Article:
Although allergic to kissing girls, Seaman Melvin Jones, through a fluke TV appearance, gets the undeserved reputation of a great kisser dubbed "Mr. Temptation" and is pursued by amorous young females.
Herman owes a lot of gambling debts. To pay them off, he promises the mob he'll fix a horse, so that it does not run. He intends to trick his animal-loving cousin, Virgil, an apprentice ... See full summary »
Singer Steve, friend Seymour and fiance Jane, along with her dizzy blonde room mate Irma, have a series of misadventures on a California-bound train and end up involved with a gang of murderous gangsters in Las Vegas.
Because of a misunderstanding Melvin Jones is inducted into the Navy despite his numerous allergies. When appearing on a TV show sponsored by a lipstick manufacturer, fluke circumstances cause him to be perceived as an irresistibly great kisser by viewers, and he is undeservedly hyped in the media as "Mr. Temptation." His shipmates bet their pay that he can get Corinne Calvet, a sexy French chanteuse, to kiss him. Despite his allergy toward kissing girls, he tries not to let them down even though it threatens his relationship with girlfriend Hilda. Written by
When Corinne Calvet shows disdain for the advances of the sailors in the nightclub, the manager mentions that she was enamored with the club's former crooner who sang "Moonlight Becomes You," and suggests that Dean Martin's character's singing style might be a successful substitute. "Moonlight Becomes You" was a Bing Crosby standard, and Martin consciously tried to imitate Crosby early in his career. See more »
In the beginning of the movie, the Recruiting Officer addresses Chief Lardoski as "Petty Officer". A Chief Petty Officer is never addressed as "Petty Officer". The Recruiting Officer should have addressed him as "Chief Lardoski". See more »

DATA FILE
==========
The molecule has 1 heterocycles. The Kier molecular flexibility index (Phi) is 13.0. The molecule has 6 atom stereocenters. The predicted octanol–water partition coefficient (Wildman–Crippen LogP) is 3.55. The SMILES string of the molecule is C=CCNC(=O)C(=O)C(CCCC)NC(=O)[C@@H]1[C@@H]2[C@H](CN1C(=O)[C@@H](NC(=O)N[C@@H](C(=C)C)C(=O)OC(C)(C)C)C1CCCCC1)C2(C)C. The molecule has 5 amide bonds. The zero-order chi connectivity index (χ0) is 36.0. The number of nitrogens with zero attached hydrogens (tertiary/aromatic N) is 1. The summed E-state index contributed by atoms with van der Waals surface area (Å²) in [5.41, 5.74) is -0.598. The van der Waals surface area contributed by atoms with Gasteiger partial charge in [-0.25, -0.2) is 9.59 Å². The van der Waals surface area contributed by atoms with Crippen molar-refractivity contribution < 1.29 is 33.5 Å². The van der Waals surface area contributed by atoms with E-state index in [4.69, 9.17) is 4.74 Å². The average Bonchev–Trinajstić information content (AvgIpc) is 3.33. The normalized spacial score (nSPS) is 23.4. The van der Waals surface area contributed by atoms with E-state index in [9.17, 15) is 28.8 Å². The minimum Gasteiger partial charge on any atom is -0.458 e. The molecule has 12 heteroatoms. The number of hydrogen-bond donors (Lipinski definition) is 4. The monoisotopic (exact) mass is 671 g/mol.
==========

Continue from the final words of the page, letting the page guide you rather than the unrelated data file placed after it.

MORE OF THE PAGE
[Unable to find a heartbeat]
Be a good boy now and tell the doctor where your heart is.
You'll find out. I'm no stool pigeon.
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This is not especially well written. The songs are not memorable. The cast, however, squeezes a lot out of this Martin and Lewis in the Navy situation. They both look great as young sailors. They are believable. The scenes on the submarine show how cramped it must have been on those underwater missions in the 1950s and before.
Lots of sailors in many scenes. Hundreds perhaps, in a big outdoor exercise field, and again in a boxing arena.
You will see James Dean in his scene. He does stand out even though he is an extra here. In a scene where Jerry walks across a busy street we see some of his "almost accident" comedy which he would bring into play years later in The Patsy.
Dean giving Jerry boxing instructions is a good comedy skit to watch for. Jerry in the boxing ring shows his high energy that was his trademark in the late '40s and early '50s. Dean and Jerry dancing is a bit of a treat. Not great, but better than most non dancing movies.
Worth seeing if you don't mind black and white. Good ending.
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